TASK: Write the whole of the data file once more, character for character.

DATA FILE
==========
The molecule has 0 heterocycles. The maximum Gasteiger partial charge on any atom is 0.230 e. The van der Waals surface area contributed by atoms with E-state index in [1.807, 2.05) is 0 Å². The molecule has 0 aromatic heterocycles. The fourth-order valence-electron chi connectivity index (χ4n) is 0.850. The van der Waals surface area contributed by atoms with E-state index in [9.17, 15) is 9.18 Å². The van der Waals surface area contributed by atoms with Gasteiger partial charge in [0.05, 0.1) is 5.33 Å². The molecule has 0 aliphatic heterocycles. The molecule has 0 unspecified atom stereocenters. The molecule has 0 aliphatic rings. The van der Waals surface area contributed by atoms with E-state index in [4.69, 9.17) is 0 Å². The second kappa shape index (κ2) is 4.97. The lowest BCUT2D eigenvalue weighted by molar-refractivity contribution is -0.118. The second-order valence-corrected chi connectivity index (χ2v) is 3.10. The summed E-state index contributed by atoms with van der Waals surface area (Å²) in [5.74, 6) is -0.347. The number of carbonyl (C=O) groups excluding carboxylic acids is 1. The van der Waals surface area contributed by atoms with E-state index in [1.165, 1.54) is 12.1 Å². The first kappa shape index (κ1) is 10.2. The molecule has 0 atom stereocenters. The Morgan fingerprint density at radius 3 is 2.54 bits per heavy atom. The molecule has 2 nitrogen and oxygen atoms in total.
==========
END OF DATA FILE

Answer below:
The molecule has 0 heterocycles. The maximum Gasteiger partial charge on any atom is 0.230 e. The van der Waals surface area contributed by atoms with E-state index in [1.807, 2.05) is 0 Å². The molecule has 0 aromatic heterocycles. The fourth-order valence-electron chi connectivity index (χ4n) is 0.850. The van der Waals surface area contributed by atoms with E-state index in [9.17, 15) is 9.18 Å². The van der Waals surface area contributed by atoms with Gasteiger partial charge in [0.05, 0.1) is 5.33 Å². The molecule has 0 aliphatic heterocycles. The molecule has 0 unspecified atom stereocenters. The molecule has 0 aliphatic rings. The van der Waals surface area contributed by atoms with E-state index in [4.69, 9.17) is 0 Å². The second kappa shape index (κ2) is 4.97. The lowest BCUT2D eigenvalue weighted by molar-refractivity contribution is -0.118. The second-order valence-corrected chi connectivity index (χ2v) is 3.10. The summed E-state index contributed by atoms with van der Waals surface area (Å²) in [5.74, 6) is -0.347. The number of carbonyl (C=O) groups excluding carboxylic acids is 1. The van der Waals surface area contributed by atoms with E-state index in [1.165, 1.54) is 12.1 Å². The first kappa shape index (κ1) is 10.2. The molecule has 0 atom stereocenters. The Morgan fingerprint density at radius 3 is 2.54 bits per heavy atom. The molecule has 2 nitrogen and oxygen atoms in total.